Plans to use Facebook and Instagram posts to train AI criticised

Plans to use peoples’ public posts and images on Facebook and Instagram to train artificial intelligence (AI) tools belonging to parent company Meta have been attacked by digital rights groups.

The social media giant recently has been informing UK and European users of the platforms that, under privacy policy changes taking effect on 26 June, their information can be used to “develop and improve” its AI products.

This includes posts, images, image captions, comments and Stories that users over the age of 18 have shared with a public audience on Facebook and Instagram, but not private messages.

Noyb, a European campaign group that advocates for digital rights, called its processing of years’ worth of user content on the sites an “abuse of personal data for AI”.

It has filed complaints with 11 data protection authorities across Europe, urging them to take immediate action on halt the company’s plans.

Meta said it was confident its approach complied with relevant privacy laws and was consistent with how other big tech firms used data to develop AI experiences across Europe.

In a blogpost published on 22 May, it said European user information would support a wider rollout of its generative AI experiences, in part by providing more relevant training data.

“These features and experiences need to be trained on information that reflects the diverse cultures and languages of the European communities,” it said.

Tech firms have been rushing to find fresh, multiformat data to build and improve models that can power chatbots, image generators and other buzzy AI products.

Meta chief executive Mark Zuckerberg said on an earnings call in February the firm’s “unique data” would be key to its AI “playbook” going forward.

“There are hundreds of billions of publicly shared images and tens of billions of public videos,” he told investors, also noting the firm’s access to an abundance of public text posts in comments.

The company’s chief product officer, Chris Cox, said in May the firm already uses public Facebook and Instagram user data for its generative AI products available elsewhere in the world.

The way in which Meta has informed people about the change in the use of their data has also been criticised.

Facebook and Instagram users in the UK and Europe recently received a notification or email about how their information will be used for AI from 26 June.

This says the firm is relying on legitimate interests as its legal basis for processing their data – meaning people essentially have to opt-out by exercising their “right to object” if they do not want it to be used for AI.

Those wanting to do so can click the hyper-linked “right to object” text when opening the notification, which takes them to a form requiring they say how the processing would impact them.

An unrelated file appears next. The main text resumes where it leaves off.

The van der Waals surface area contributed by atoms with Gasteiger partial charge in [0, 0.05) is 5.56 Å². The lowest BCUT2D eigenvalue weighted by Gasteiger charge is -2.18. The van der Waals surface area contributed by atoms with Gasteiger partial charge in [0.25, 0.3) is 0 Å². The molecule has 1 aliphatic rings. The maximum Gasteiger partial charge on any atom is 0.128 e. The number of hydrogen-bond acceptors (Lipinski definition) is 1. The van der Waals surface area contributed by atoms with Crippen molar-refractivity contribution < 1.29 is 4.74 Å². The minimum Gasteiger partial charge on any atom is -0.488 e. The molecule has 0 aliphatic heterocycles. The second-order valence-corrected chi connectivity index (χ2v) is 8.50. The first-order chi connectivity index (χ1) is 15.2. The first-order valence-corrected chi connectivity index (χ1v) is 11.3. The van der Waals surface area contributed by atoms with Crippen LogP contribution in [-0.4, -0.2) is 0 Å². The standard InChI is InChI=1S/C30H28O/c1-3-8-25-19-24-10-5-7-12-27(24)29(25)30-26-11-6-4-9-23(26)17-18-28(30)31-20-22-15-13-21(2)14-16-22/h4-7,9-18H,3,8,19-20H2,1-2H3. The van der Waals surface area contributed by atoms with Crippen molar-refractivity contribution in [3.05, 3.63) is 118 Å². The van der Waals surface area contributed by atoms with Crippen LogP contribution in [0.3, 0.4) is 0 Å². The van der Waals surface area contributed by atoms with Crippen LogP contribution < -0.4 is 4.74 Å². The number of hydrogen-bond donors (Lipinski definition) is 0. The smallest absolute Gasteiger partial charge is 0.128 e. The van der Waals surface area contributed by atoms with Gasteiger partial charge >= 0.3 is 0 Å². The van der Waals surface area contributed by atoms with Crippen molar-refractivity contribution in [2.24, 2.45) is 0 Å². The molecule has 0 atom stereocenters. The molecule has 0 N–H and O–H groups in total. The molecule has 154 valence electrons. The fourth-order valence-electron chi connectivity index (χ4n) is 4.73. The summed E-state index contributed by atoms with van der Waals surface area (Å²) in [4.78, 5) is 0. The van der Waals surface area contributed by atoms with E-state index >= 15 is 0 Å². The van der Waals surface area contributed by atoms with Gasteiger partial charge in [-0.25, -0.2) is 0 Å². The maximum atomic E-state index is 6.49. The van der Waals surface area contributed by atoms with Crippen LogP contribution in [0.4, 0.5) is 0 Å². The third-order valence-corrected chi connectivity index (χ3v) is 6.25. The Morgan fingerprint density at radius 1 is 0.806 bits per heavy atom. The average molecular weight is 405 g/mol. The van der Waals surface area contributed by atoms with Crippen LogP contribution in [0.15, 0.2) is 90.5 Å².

The process has been criticised by Noyb, as well as people online who say they have tried to opt-out.

In a series of posts about it on X, one user described it as “highly awkward”.

Another voiced concern that having to fill in a form and explain the processing’s impact on them might “dissuade” those who want to object from doing so.

“Shifting the responsibility to the user is completely absurd,” said Noyb co-founder Max Schrems.

Mr Schrems is an Austrian activist and lawyer who has previously challenged Facebook’s privacy practices.

He said Meta should have to ask users to consent and opt-in, “not to provide a hidden and misleading opt-out form”.

“If Meta wants to use your data, they have to ask for your permission. Instead, they make users beg to be excluded,” he added.

Meta says the process is legally compliant and used by rivals.

According to its privacy policy, it will uphold objections and stop using information unless it finds it has “compelling” grounds that do not outweigh user rights or interests.

But even if you do not have a Meta account, or successfully object, the company says it may still use some information about you for its AI products – such as if you appear in an image shared publicly by someone else on Facebook or Instagram.

“Meta is basically saying that it can use any data from any source for any purpose and make it available to anyone in the world, as long as it’s done via ‘AI technology'” said Mr Schrems.

The Irish Data Protection Commission – which leads on ensuring Meta’s compliance with EU data law due to its Dublin headquarters – confirmed to the BBC it has received a complaint from Noyb and is “looking into the matter”.

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